The benefits of physical development through the act of play speaks for itself. We all want to have healthy active children so they can have the best quality of life. If you don’t have the space and time to play a sport with your child, that’s ok. Use your imagination and problem solving skills. These are the skills you want to see your child develop. You don’t need a large amount of time to play with your child. Take 20 minutes in the day with your child and skip rope with them. Play hop scotch or grab a ball and play toss. Set up a little relay race in your living room if space is limited. Play a simple hide and seek game around the house or turn on music and dance with your son or daughter. This will help build hand eye coordination, strength, balance and reduce stress. Yes, children can experience stress too.

Emotional Well being

Play has a lot to contribute to the emotional well being of your children as well. Play can offer a sense of control and self esteem. Kids can work through their emotions through play such as storytelling and physical play. This can be their chance to share the experience of aggressive behavior they may have experienced with a sibling or friend at another time. Children going through a lot of emotional challenges in their life should be encouraged and supported to play. Don’t fret if you see your child working with Plasticine in an aggressive way. Allow them to expressive themselves, as long as they are not being destructive to anything other than the modeling clay. Don’t worry play is a healthy resource tool to express emotions that are difficult to share.

Parental Role

When playing with your child remember your role in the process. Kids look to you for your coaching skills and modeling behavior. Freedom of self expression is important for building self esteem. Let your child take a leadership role in the play as well and join in when invited. If you child only wants you to watch, watch. Listen to your child and take turns practicing this listening skill. Everything in life has limits and it`s important set safety boundaries, preferably beforehand, when playing with your child. Let you child know the time limits of the play if you may have to be interrupted. It can be very confusing for a child to think they are playing with you and then continue on when you have stopped this engagement. Make this transition from play into reality as clear as possible. For example, let them know that when the phone rings, play time is finished, and you have returned to your role as father. Also let them know the limits that involve safety for the reason that no one gets hurt. This is crucial. It`s important to engage in play with your child from time to time and also encourage them time to play with others as well. Set up play dates if you can with other families, and remember to enjoy.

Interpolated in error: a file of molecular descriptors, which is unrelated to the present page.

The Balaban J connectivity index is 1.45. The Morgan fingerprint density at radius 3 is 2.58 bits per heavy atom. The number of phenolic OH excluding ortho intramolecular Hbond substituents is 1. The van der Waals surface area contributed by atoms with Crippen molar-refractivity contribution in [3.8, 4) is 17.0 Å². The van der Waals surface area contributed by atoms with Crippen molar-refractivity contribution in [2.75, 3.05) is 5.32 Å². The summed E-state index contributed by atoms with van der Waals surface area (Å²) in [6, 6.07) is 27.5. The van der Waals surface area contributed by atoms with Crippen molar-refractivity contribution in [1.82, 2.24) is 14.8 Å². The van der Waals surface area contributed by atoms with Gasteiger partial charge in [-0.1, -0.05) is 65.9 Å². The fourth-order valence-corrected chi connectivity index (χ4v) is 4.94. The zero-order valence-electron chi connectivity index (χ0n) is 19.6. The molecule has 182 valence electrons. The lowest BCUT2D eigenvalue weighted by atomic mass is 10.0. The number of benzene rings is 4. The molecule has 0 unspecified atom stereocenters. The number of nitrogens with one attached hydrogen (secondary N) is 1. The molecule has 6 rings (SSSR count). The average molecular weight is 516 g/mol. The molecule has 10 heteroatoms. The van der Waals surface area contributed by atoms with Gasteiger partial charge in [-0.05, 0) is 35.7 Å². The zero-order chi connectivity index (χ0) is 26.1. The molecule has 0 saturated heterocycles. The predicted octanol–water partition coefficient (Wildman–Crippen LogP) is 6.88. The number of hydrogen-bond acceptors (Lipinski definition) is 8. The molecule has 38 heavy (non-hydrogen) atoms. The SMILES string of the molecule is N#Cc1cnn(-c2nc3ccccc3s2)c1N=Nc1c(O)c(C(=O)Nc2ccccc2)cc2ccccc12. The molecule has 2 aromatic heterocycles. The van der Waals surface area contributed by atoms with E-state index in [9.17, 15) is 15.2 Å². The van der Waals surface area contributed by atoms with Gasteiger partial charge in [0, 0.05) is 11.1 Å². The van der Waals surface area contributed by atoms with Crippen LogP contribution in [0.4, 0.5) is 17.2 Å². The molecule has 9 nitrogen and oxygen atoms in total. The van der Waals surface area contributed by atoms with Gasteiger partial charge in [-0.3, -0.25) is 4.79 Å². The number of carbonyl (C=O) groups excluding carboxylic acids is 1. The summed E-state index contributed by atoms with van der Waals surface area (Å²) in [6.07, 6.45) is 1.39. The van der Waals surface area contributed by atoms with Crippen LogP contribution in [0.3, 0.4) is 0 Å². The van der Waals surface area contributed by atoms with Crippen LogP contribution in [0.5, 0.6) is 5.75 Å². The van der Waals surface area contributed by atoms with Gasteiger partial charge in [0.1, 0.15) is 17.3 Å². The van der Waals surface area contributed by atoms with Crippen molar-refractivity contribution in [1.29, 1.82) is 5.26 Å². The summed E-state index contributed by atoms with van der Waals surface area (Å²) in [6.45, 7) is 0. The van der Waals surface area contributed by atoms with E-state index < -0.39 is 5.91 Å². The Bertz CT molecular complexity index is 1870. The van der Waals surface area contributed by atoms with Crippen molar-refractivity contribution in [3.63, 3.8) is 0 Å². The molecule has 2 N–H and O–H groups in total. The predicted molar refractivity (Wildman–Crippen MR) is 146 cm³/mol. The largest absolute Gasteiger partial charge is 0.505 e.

Power Corrupts, Entitlement Corrupts Absolutely

  • “Power tends to corrupt, and absolute power  corrupts absolutely.” – Lord Acton, 1887
  • “Unlimited power is apt to corrupt the minds of those who posses it.” – Earl of Chatham, 1770 

In light of recent events (Tiger Woods, anyone?), many would believe the above statements to hold true.  It seems, in our society, that increasing power inevitably leads to a complete erosion of moral and ethical boundaries.  Consider former US Attorney General Elliot Spitzer, or Senator John Edwards preaching family values as a campaign slogan while committing adultery.